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Cumberland University is a private university in Lebanon, Tennesseemarker founded in 1842. The current campus was built 1892-1896.

Early history

Cumberland University Drawing - c.1858
The University was founded by the Cumberland Presbyterian Church. The original building, designed by William Strickland in 1844, housed schools of art, law and theology. The building was burned during the American Civil War.

After the American Civil War, the University was briefly host to former Confederate general and Rogersville, Tennesseemarker native A. P. Stewart, who taught during his post-war Union parole.

Even in its early years, Cumberland University had a reputation for high-quality education. Its former law school, the Cumberland School of Lawmarker, was at one time was reputed to have had more of its alumni elected to Congress than any other in the South.

Complete History

Founded in 1842, Cumberland received its Tennessee State charter the following year. It was founded by the leaders of the Cumberland Presbyterian church. A School of Law, the first in Tennessee and the first west of the Appalachian Mountains, was added in 1852 and a School of Theology was added in 1854.

The Civil War interrupted Cumberland’s progress when University Hall, designed by Philadelphia architect William Strickland, was burned to the ground after Union occupancy. A student wrote across a ruined Corinthian column the Latin word Resurgam – I will arise – and the mythical phoenix became the institutional symbol. By 1866, all departments were in operation in various locations in the town of Lebanon. In 1892, Cumberland moved to its present location.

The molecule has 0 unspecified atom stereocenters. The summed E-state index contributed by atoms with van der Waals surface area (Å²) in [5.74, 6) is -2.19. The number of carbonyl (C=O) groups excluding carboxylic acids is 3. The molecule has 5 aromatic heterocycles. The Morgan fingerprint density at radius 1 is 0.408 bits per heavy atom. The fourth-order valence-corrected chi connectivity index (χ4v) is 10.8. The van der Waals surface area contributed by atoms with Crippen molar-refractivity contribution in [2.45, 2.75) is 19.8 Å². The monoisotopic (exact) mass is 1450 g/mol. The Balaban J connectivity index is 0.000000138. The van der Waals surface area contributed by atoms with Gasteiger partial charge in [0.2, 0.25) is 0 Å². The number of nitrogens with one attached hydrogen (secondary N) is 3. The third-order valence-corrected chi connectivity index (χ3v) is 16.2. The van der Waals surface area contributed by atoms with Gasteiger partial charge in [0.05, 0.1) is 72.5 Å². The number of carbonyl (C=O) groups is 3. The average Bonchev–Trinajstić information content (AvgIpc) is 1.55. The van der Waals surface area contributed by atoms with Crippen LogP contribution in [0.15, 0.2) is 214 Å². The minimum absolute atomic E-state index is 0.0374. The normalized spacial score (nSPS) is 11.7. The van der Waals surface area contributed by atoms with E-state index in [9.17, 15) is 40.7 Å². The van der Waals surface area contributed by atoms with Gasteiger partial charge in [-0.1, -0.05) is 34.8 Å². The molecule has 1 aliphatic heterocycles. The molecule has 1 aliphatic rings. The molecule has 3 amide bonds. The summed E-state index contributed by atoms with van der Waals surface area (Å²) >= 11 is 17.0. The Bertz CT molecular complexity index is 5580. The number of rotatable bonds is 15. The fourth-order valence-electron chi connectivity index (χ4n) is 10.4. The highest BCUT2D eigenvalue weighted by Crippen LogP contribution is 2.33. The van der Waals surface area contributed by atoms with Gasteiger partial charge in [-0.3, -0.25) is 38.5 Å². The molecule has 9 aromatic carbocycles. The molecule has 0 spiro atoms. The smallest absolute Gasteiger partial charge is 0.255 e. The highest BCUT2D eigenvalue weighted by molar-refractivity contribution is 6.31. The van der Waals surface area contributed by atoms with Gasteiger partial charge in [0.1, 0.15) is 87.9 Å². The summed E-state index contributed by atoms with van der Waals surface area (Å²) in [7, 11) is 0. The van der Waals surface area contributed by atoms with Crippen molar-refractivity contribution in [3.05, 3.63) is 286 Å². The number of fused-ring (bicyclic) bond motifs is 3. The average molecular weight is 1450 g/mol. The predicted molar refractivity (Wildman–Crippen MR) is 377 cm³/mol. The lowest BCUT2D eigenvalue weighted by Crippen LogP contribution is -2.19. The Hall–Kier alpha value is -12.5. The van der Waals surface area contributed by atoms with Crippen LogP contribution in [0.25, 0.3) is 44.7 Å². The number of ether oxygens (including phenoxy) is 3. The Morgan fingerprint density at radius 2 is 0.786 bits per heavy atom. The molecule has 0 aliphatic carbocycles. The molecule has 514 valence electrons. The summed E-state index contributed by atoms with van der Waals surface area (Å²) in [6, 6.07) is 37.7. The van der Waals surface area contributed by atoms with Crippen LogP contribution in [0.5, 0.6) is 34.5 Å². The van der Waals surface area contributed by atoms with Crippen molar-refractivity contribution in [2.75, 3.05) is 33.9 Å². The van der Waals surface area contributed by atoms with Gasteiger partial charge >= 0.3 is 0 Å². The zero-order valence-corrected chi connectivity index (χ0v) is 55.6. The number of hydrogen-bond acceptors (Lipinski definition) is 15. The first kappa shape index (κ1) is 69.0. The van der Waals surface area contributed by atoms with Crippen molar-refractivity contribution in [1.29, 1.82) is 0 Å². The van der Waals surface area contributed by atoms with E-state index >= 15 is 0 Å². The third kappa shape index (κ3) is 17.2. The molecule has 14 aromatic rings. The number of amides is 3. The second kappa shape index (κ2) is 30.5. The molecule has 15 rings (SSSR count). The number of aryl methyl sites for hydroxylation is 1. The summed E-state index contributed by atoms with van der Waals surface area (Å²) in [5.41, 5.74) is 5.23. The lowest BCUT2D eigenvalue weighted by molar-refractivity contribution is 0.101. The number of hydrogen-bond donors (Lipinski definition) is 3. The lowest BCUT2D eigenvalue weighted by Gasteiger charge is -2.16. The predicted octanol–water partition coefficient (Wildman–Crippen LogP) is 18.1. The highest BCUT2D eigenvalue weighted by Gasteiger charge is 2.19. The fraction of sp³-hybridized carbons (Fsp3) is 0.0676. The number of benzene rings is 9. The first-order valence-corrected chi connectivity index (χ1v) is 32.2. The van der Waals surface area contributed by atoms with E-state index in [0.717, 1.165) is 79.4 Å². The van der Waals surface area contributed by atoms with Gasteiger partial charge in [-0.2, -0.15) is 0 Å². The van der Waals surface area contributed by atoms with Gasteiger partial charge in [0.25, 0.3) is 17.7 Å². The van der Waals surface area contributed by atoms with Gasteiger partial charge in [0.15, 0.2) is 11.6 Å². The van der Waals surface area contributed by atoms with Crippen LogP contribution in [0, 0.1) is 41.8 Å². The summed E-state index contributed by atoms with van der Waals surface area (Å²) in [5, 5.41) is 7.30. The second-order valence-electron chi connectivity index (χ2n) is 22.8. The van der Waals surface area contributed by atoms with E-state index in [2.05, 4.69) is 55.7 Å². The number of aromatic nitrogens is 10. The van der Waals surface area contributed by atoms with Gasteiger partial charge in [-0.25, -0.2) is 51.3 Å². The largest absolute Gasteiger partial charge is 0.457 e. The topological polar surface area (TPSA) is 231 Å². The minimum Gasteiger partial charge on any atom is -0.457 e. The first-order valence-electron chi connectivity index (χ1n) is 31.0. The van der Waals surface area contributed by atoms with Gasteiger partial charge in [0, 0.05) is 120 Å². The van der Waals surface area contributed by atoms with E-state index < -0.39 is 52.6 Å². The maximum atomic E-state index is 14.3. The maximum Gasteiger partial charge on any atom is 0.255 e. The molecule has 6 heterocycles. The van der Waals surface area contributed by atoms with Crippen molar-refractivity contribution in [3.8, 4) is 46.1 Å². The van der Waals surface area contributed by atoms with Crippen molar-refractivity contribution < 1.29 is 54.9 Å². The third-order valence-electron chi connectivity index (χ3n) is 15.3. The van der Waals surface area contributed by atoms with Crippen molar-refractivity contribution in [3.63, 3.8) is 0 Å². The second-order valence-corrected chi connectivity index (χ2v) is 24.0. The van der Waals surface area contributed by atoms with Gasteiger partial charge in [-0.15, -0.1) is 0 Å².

For nearly a century after the Civil War, Cumberland maintained a reputation for academic excellence. After World War II Cumberland experienced several changes in sponsorship and programs. In 1946, The Tennessee Baptist Convention assumed control of the University, ending a century of operation under the auspices of the Presbyterian Church. In 1951, the Tennessee Baptists closed the College of Arts and Sciences and operated only the School of Law. In 1956, the Board of Trust secured an amendment to the Charter, changed the institution to a private, independent corporation, and reopened the College of the Arts and Sciences as a two-year junior college, known as Cumberland College of Tennessee. In 1962, the assets of the School of Law were transferred to Samford University in Birmingham, Alabama.

The Board of Trust expanded the academic programs of the Junior College in 1982, returned Cumberland to a four-year, degree-granting institution, and resumed the name Cumberland University. Since then, Cumberland has expanded the academic program to include many new majors and specialized student learning opportunities.